North Korea leader Kim guides test of new anti-aircraft weapon

Cheryl Sanders
May 28, 2017

Officials say the goal is to more closely simulate a North Korean ICBM aimed at the U.S.The American interceptor has a spotty track record, succeeding in nine of 17 attempts against missiles of less-than-intercontinental range since 1999.

In this image made from video of a news bulletin aired by North Korea's KRT on Monday, May 22, 2017, North Korean leader Kim Jong Un, center, watches the test launch of what was said to be the Pukguksong-2 missile at an undisclosed location in North Korea. The system has evolved from the multibillion-dollar effort triggered by President Ronald Reagan's 1983 push for a "Star Wars" solution to ballistic missile threats during the Cold War - when the Soviet Union was the only major worry.

The incident took place after South Korea fired warning shots at the border on Tuesday at an unidentified object flying from North Korea to South Korea's Kangwon province, which it later identified as a propaganda balloon in support of the Kim Jong-Un regime.


China's United Nations ambassador said Tuesday that multiple North Korean nuclear and ballistic missile tests, with no end in sight, show the "very strong" need for new talks with Pyongyang to reduce tensions and try to achieve denuclearization.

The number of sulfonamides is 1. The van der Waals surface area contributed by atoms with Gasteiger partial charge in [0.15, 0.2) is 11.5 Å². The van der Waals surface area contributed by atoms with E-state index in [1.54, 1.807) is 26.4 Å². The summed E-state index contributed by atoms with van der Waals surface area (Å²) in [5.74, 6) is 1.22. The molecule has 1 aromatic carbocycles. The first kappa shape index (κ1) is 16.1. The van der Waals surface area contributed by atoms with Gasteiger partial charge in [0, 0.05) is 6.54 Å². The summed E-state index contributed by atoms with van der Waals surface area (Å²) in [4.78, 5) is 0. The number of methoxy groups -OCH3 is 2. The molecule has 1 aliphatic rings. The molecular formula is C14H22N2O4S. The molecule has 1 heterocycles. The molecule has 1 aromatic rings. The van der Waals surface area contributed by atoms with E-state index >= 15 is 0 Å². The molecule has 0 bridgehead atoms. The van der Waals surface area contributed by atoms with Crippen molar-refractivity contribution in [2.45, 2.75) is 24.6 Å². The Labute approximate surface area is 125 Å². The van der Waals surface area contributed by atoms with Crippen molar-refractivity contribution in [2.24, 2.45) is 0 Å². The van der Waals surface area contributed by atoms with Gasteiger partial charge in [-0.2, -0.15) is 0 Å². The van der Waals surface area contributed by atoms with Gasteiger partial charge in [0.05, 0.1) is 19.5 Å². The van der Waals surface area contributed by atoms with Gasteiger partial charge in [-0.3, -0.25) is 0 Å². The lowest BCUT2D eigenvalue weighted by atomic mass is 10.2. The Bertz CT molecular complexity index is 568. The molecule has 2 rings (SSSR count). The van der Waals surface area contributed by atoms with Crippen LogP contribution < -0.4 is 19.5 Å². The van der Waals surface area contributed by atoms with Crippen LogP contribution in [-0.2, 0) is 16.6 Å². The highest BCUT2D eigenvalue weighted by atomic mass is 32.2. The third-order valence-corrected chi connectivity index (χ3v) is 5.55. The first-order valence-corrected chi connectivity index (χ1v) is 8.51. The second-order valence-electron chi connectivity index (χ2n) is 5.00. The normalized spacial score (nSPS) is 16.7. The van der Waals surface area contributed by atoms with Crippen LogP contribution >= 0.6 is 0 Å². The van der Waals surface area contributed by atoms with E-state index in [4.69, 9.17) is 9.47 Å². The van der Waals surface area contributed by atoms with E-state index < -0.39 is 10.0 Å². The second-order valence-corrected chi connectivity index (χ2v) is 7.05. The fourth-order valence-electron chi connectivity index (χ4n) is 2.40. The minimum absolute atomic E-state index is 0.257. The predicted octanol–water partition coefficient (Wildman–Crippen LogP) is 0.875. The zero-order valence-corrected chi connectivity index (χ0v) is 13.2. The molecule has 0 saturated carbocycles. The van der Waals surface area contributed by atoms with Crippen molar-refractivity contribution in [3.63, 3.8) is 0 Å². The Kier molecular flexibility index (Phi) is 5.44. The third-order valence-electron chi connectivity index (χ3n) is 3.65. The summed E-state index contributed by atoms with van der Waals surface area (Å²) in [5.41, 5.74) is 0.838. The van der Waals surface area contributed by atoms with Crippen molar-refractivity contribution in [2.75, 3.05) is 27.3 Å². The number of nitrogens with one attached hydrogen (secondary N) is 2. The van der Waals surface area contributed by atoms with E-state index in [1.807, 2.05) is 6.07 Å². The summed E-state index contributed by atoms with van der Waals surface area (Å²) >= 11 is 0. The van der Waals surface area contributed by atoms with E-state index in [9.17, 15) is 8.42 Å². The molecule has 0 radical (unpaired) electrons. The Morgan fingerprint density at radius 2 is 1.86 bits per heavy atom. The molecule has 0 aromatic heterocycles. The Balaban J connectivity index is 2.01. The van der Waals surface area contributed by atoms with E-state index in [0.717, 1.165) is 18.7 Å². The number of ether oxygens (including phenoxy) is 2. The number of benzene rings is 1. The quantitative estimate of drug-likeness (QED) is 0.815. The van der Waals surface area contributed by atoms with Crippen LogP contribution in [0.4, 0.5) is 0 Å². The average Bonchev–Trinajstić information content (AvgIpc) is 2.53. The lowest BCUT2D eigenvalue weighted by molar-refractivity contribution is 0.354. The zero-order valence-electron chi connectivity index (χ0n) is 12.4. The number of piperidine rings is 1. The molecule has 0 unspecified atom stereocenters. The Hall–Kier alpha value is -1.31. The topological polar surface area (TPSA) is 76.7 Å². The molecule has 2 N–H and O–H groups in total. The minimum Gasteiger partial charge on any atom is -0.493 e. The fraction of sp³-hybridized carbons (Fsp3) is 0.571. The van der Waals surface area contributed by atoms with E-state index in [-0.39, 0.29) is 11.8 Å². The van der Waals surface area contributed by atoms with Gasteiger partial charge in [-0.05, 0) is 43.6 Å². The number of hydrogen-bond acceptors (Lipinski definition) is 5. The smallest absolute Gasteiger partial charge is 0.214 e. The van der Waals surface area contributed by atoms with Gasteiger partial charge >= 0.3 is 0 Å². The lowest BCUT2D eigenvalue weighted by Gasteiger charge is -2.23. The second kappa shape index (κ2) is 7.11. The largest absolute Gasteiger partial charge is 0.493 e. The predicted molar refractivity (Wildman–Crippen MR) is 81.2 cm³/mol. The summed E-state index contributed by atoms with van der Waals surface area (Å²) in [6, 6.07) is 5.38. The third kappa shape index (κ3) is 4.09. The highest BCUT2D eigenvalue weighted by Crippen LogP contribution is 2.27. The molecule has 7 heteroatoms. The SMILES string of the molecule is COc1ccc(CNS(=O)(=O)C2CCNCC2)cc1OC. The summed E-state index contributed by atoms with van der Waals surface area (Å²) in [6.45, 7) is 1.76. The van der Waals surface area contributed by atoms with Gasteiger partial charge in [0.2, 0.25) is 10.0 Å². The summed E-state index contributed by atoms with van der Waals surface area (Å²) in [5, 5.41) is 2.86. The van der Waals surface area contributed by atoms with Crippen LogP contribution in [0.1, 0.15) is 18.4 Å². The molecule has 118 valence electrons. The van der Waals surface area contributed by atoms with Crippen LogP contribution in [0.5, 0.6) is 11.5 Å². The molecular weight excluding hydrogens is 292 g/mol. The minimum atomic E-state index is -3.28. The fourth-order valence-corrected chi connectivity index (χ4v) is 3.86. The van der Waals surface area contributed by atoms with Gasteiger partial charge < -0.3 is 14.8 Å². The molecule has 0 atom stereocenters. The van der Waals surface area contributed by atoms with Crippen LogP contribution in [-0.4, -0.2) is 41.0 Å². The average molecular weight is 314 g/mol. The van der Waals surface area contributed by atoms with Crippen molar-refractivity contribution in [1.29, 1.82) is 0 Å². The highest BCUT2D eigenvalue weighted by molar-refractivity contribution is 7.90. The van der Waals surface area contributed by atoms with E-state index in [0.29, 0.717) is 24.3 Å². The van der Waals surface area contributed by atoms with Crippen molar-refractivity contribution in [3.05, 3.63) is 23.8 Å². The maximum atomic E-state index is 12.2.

The Group of Seven member countries on Saturday said North Korea poses an increasing threat to the peace and stability of the worldwide community, according to news reports.

"If the discussion is successful, a visit to North Korea would be possible around June 10", Kang said.


"Some defects in the weapon system, discovered past year, were perfectly overcome to stand the test", Kim was quoted as saying in English by the KCNA. "There's some sense China is working to stop something worse from happening", she said, while adding that "they clearly have to do more". There are now 32 interceptors housed in silos at Fort Greely in Alaska and four at Vandenberg, in California.

In its 2018 budget presented to Congress this week, the Pentagon proposed spending $7.9 billion on missile defense, including $1.5 billion for the ground-based midcourse defense program.

The Trump administration has said there should be no talks until North Korea takes steps toward getting rid of its nuclear arsenal.


At the G7 summit in Sicily, Donald Trump and Japan's Shinzo Abe announced that they have pledged to work together to enhance sanctions on North Korea for its continued nuclear programme. Some experts argue the current strategy for shooting down ICBM-range missiles, focused on the silo-based interceptors, is overly expensive and inadequate.

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